After starring in Hairspray on Broadway as the third Link Larkin, Andrew faced months of unemployment and thought he would never work again. During that time, he loved to stress eat, spiraled into regularly scheduled anxiety attacks, and had to take a job as a temp at Ernst and Young. He still couldn’t tell you what he was supposed to be doing at that job, because he mostly hid in either the men’s bathroom or the break room.


In his free time, Andrew likes to drink wine with friends, watch countless consecutive hours of HGTV, and manage panic about his personal life.

(Just a side note: You know how, at the end of Our Town, the Stage Manager lets Emily go back and pick one day in her life to visit? One of my greatest fears is that this will happen to me when I die and I will accidentally pick a day that I spent alone in my apartment eating large Domino’s pizzas and watching an entire season of Mad Men straight through. Like, all thirteen hours at once. Actually, maybe there’s nothing wrong with that day.)

What these official bios always leave out are the years I had in New York City before I was working on Broadway. Before I was in The Book of Mormon and Girls. Before people started stopping me on the subway to say, “Did we go to high school together?” (Unless you attended an all-boys Jesuit Catholic high school in Omaha, Nebraska, . . . no, we did not.) Or “I love you on Modern Family!” (Actually, that’s Jesse Tyler Ferguson.) Or my all-time favorite, “Tell me why I know you!” (Ma’am, that’s a question only you can answer.)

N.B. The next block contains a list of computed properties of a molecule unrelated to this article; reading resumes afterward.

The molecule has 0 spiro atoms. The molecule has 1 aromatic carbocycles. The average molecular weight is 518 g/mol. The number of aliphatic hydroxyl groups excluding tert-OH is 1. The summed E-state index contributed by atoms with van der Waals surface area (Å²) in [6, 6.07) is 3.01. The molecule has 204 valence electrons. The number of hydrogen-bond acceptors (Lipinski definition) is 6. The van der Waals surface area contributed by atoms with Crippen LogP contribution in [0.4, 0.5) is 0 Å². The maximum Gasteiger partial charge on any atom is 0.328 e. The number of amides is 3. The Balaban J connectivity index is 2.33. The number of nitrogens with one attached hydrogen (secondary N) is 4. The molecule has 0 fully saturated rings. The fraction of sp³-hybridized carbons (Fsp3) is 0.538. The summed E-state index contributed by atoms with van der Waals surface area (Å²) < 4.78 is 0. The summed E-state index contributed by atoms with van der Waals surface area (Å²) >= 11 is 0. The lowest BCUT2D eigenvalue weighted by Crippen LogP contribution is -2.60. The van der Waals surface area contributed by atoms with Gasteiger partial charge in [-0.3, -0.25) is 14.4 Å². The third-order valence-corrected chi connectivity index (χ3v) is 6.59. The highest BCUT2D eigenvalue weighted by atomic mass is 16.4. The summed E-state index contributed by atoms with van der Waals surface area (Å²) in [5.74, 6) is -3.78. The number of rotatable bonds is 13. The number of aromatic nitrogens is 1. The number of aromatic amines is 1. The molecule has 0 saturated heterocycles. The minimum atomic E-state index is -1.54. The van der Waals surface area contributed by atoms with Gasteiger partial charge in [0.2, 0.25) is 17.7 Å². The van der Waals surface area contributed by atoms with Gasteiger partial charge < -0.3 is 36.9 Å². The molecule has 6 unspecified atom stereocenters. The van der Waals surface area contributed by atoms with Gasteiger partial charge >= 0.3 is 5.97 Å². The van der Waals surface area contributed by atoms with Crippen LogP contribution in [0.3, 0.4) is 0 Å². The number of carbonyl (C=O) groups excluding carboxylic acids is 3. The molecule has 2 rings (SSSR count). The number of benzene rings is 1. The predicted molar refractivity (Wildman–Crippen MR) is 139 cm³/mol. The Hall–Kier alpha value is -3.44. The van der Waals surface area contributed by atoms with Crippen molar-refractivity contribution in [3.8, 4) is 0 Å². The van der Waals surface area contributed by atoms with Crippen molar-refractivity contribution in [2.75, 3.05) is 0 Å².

These missing years were messy and confusing and filled with questionable choices, and for a long time I was happy to omit them. But I realize now just how much happened during that period of my life—a time when I was excited, and terrified, on a daily basis about what the future held for me—and I wanted to tell some stories about experiences that have been just as important as all of those highlights in my bio.

Everyone who leaves home, with dreams of making it in the city, starts somewhere, and I’m pretty sure that my dream began at a young age, when my dad started showing me MGM and Warner Bros. musicals from the forties and fifties. Judy Garland, Betty Grable, Gene Kelly, Dick Haymes. I idolized all of them. My love of older movie musicals led to a love of newer movie musicals like Fame, Little Shop of Horrors, and Grease 2 (I prefer the sequel to the original; I know I’m not alone here).

Because of this love of musicals, my mom suggested I watch the Tony Awards one year. I was instantly hooked. It was so much better than the movies; it was live! I would watch the Tonys every year and dream about being one of those people on the stage performing. It was the 1993 Tony Awards that really sealed the deal. The casts of Kiss of the Spider Woman, Blood Brothers, The Goodbye Girl, and The Who’s Tommy all performed that night, and I fell madly in love with every minute of the telecast. That was the moment I knew that I didn’t want to be just a fan, I wanted to be one of them. I wasn’t sure how I was going to do it, but I knew I had to figure it out. My family, while incredibly supportive, didn’t have the answers, either. I thought I would start with the most obvious first step and just go from there; I had to get myself to New York City.